|Essay type:||Book review|
|Categories:||Character analysis Night Essays by pagecount Holocaust|
Elie Wiesel’s “Night” is a mixture of testimony, deposition, and an emotional truth-telling story that touches on the events of the holocaust that happened to Wiesel himself. Eliezer narrates the story as one of the characters in the book of how the Nazis invaded Hungary and reigned terror. The author addresses issues of inhumanity, faith, and family bonds in his book. It is, therefore, important to discuss how inhumanity, questioning faith, and family bond themes are depicted in the story.
The theme of inhumanity by humans towards their fellow humans is evident in the book. The Nazis were extremely cruel towards the Jews, treating them to inhumane conditions. Eliezer cannot make sense of the world anymore. Even his fellow prisoners who are expected to be in solidarity due to being together in a crisis are inflicting cruelty towards one another. Humans had become quite mindful only of personal interests (Nelson and Walter 18). He becomes aware of how cruel he can also be. His experience in this war shows him just how cruelty has prevailed in the human race.
Among his experiences was the invasion of the Nazis. The invaders, who appeared good at first, separated his kin from him while persecuting them. This experience even shook Eliezer's faith in all things around him. He viewed the Nazis from a human point of view. He failed to understand what can lead a human to slaughter millions of innocent people.
Furthermore, night explains how the cruelty of the Nazis built cruelty amongst the prisoners who were supposed to be comforting each other. That is evident when Kapo tells Eliezer that every man has to work for himself at the prison. There is no point in thinking of anyone else, even your family members. Kapo, who had been placed in charge of the other prisoners, aided the mission of the Nazis by being cruel to their fellow inmates. Kapo's position clearly showed just how the oppressors' cruelty was bred on the victims as everyone struggled to save their skin.
Brought up under the studies of Jewish mysticism, Eliezer grew up knowing that God was everywhere in the world and that everything in the world was a reflection of the divine world. He was taught that everything in the world was a true reflection of God's power and holiness. He believed that God's divinity touched all aspects of his daily life, and the world is a good place since God is everywhere.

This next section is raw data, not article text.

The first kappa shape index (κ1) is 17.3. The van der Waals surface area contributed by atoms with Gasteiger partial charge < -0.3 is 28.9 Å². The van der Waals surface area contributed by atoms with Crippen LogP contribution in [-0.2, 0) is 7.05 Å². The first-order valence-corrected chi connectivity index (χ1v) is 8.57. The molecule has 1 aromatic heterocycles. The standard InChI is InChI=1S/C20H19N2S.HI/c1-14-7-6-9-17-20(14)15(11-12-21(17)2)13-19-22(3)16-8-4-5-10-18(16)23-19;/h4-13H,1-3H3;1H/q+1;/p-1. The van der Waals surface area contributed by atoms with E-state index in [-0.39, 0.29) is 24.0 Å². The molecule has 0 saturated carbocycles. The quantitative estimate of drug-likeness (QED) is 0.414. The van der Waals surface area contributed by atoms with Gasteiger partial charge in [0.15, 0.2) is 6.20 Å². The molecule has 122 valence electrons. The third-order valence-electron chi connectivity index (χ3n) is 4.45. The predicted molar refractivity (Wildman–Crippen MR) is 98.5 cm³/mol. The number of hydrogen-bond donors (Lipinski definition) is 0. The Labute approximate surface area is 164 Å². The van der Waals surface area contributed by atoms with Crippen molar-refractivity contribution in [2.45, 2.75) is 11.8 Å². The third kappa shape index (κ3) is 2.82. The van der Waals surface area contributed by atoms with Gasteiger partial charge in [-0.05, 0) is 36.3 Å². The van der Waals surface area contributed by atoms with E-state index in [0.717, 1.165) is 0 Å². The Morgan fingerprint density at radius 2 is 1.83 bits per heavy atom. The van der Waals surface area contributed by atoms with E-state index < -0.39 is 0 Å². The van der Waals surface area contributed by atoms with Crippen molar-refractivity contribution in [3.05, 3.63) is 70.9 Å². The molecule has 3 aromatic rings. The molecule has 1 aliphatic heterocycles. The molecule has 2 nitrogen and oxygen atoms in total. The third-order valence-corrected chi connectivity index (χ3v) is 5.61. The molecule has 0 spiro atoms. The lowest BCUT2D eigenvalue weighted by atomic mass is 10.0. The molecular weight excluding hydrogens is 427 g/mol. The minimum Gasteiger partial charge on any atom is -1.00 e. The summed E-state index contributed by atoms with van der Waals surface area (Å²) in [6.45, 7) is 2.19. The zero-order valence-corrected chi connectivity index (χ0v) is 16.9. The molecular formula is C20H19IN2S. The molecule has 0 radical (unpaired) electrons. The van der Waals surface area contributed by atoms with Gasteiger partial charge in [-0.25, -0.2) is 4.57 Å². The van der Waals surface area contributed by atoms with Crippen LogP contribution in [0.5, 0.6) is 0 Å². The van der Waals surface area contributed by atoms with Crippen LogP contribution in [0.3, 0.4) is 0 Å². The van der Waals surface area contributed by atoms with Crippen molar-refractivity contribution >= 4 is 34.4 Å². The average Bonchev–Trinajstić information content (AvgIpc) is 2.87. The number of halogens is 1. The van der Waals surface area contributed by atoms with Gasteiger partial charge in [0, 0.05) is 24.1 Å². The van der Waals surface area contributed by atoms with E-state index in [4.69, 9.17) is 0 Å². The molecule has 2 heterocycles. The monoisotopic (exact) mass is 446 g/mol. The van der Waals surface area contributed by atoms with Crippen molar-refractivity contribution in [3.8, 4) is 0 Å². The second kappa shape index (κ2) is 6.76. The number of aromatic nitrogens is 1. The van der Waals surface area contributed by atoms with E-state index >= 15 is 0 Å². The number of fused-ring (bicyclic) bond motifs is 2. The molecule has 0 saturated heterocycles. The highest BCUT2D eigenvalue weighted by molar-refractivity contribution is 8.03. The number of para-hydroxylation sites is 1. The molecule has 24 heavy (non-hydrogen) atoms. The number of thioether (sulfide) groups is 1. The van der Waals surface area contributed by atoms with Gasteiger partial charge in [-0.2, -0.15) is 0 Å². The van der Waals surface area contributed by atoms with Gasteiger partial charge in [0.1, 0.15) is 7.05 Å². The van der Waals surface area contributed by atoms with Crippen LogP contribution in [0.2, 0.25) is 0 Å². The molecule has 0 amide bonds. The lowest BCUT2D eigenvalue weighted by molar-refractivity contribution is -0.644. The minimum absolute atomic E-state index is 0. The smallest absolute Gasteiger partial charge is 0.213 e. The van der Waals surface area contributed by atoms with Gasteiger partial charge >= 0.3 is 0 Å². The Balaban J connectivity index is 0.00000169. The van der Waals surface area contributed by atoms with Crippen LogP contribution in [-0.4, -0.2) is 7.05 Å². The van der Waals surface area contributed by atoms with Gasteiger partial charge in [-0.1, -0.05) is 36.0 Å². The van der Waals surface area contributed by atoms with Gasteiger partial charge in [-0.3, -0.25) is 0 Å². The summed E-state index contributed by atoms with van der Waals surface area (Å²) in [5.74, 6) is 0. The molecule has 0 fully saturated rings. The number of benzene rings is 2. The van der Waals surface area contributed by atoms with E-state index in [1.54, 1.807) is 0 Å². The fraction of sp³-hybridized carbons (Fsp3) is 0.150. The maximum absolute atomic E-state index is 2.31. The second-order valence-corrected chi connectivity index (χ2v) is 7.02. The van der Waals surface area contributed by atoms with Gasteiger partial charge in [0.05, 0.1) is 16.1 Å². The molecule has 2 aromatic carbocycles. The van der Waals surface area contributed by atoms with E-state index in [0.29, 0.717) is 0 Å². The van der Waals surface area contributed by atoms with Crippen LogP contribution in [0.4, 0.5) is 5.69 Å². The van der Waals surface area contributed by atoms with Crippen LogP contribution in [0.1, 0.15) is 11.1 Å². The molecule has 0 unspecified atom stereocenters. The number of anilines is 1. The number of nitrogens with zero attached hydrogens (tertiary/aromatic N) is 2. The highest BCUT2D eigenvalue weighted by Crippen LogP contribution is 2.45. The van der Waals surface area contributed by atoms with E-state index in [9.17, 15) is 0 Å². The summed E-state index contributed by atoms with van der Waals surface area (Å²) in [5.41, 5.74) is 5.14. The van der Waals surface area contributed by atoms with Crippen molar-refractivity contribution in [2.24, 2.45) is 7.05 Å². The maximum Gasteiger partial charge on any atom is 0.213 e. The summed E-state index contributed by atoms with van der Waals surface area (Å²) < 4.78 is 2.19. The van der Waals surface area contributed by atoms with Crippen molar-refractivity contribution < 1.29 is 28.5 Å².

However, his strong faith in God is brought to question by the event of the Holocaust. All the evil and cruelty he witnessed during that period make him question many aspects of his faith. How could God allow all that form of cruelty that happened from his capture to the camps that they were locked in? He wanted to view the Nazis as the evil party in the events that were going on. However, he also saw how the holocaust exposed his fellow Jews as cruel, selfish, and evil (Wiesel 85). It became clear that everyone around him was evil, meaning the world must be so cruel and disgusting. Since God is around the whole world, He too must be cruel and disgusting or yet not exist at all.
Thought the occurrences at the camp take a toll on him, he struggles not to lose or diminish his belief in God completely. He even reflects biblical passages to reflect on events that were happening. When Moishe the Beadle questioned his reasons for praying, he tells him that he is asking for strength from God to ask the necessary questions. Even though the holocaust had taken a toll on him, he emerges at the end of it with his faith still intact.
The rupture of family bonds in the camp that was caused by horrific selfishness disgust Eliezer. He mentions several occasions in which fathers are mistreated by their sons. He narrates an ordeal he witnesses on the train to Buchenwald, where a father was beaten to death by his sone in a fight for food. Another was in his conclusion on the motives of the son of Rabbi Eliahou and his discussion of Pipel, who happened to abuse his father (Wiesel 63). All these ordeals were a break of family bonds due to the cruelty that people acquired from their oppressors. The sons had no choice but to sacrifice their fathers for them to survive in the comps. This was a reversal of roles compared to the bible story where Abraham was ready to sacrifice his son.
The relationship between Eliezer and his father shows clearly that his solidarity and love are stronger forces than the instinct for self-preservation. When Eliezer felt like giving up, he always reflected on his father. He did not want to leave him looking at himself as the only support his father had.
In conclusion, Wiesel’s story showed people just how inhumane humans can be to each other and how cruelty can be passed from an oppressor to the oppressed. He showcases just how he managed to come out of the holocaust with his faith stronger even after he experienced mind-blowing experiences.
Nelson, Peter Lothian, and Walter E. Block. "Man’s Inhumanity to Man." Space Capitalism. Palgrave Macmillan, Cham, 2018. 13-26.
Wiesel, Elie. Night: A Memoir. Hill and Wang, 2017.
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